Saturday, April 16, 2011

Bradley Manning and The Not So Secret World of Intel

Manning peer sheds light on WikiLeaks: Former military intel analyst shares his thoughts on the motive of alleged leaks
by Will Graff
15 April 2011

The alleged leaker, intelligence specialist Private First Class Bradley Manning, is now in Quantico military prison in Virginia, where he has been held in solitary confinement since his arrest in July 2010. On April 10, nearly 300 top legal scholars, authors and experts signed a letter condemning his treatment as torture.

Evan Knappenberger, an Iraq War veteran and former intelligence specialist in the Army, graduated from the same intelligence school as Bradley Manning in May 2004 and was given secret clearance.

Knappenberger is now a junior at Western majoring in mathematics.

He was interviewed last week for a PBS Frontline documentary about WikiLeaks, Manning and military information security.

The Western Front interviewed Knappenberger about his experience in the military and his connection to WikiLeaks.

What is your connection to Bradley Manning?

Well, I have a couple connections to Bradley. The first is that we both went to the same intelligence school. We went to the same basic training company, pretty much an identical track all the way through.

They have (Manning’s) chat logs with the guy who turned him in. He talks about why he (leaked the documents). He says on those chat logs that it’s out of principle. He didn’t like what he saw in Iraq. He talks about the collateral murder video, watching civilians get killed by American soldiers pretty much unprovoked. He had a change of heart, I think, that’s why he says he decided to release all these documents — if in fact, it was him that did it.

I was involved in torture in Iraq. Part of an intel analyst’s job is ‘targeting.’You take a human being and put him on a piece of paper, distill his life into one piece of paper. You’ve got a grid coordinate of where he lives and a little box that says what to do with him: kill, capture, detain, exploit, source — you know, there’s different things you can do with him. When I worked in targeting, it was having people killed.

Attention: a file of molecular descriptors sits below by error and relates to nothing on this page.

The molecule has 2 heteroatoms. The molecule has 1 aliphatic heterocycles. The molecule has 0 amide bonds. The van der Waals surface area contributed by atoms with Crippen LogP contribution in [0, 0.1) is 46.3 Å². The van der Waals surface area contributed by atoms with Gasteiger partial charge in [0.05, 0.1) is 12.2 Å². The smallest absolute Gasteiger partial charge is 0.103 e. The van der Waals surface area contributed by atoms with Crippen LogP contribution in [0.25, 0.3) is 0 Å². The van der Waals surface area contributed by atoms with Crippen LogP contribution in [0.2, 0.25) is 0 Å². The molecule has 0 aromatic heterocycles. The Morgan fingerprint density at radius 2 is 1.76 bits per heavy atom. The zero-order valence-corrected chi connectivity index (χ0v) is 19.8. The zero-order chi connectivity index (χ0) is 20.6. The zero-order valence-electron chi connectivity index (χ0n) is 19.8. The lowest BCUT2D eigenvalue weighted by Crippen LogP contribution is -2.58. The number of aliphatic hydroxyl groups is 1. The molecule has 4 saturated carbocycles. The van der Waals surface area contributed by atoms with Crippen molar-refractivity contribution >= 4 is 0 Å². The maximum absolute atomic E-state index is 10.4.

The thing that gets me about that is I don’t think anybody who’s aware of what’s going on can do that work for very long without having a major problem come up. Most of the guys I went through intel school with, who went to Iraq with me, are either dead, killed themselves, are in a long-term care institution or completely disabled. I’m actually 50 percent disabled via PTSD (post traumatic stress disorder), mostly because of the stuff that happened.

What kind of access did you have here and in Iraq?

Army security is like a Band-Aid on a sunken chest wound. I remember when I was training, before I had my clearance even, they were talking about diplomatic cables. It was a big scandal at Fort Huachuca (Arizona), with all these kids from analyst school. Somebody said (in the cables) Sadaam wanted to negotiate and was willing to agree to peace terms before we invaded, and Bush said no. And this wasn’t very widely known. Somehow it came across on a cable at Fort Huachuca, and everybody at the fort knew about it.

It’s interesting the access we had. I did the briefing for a two-star general every morning for a year. So I had secret and top-secret information readily available. The funny thing is, Western’s password system they have here on all these computers is better security than the Army had on their secret computers.

There are 2 million people, many of them not U.S. citizens, with access to SIPRNet (Secret Internet Protocol Router Network, the Department of Defense’s largest network for the exchange of classified information and messages). There are 1,400 government agencies with SIPR websites. It’s not that secret.

Do you think private military contractors play a role in this?

Oh yeah. I worked in a place called a SCIF (Secret Compartmentalized Information Facility) and almost anybody, if they spoke English, could get in there. It wasn’t hard at all. more

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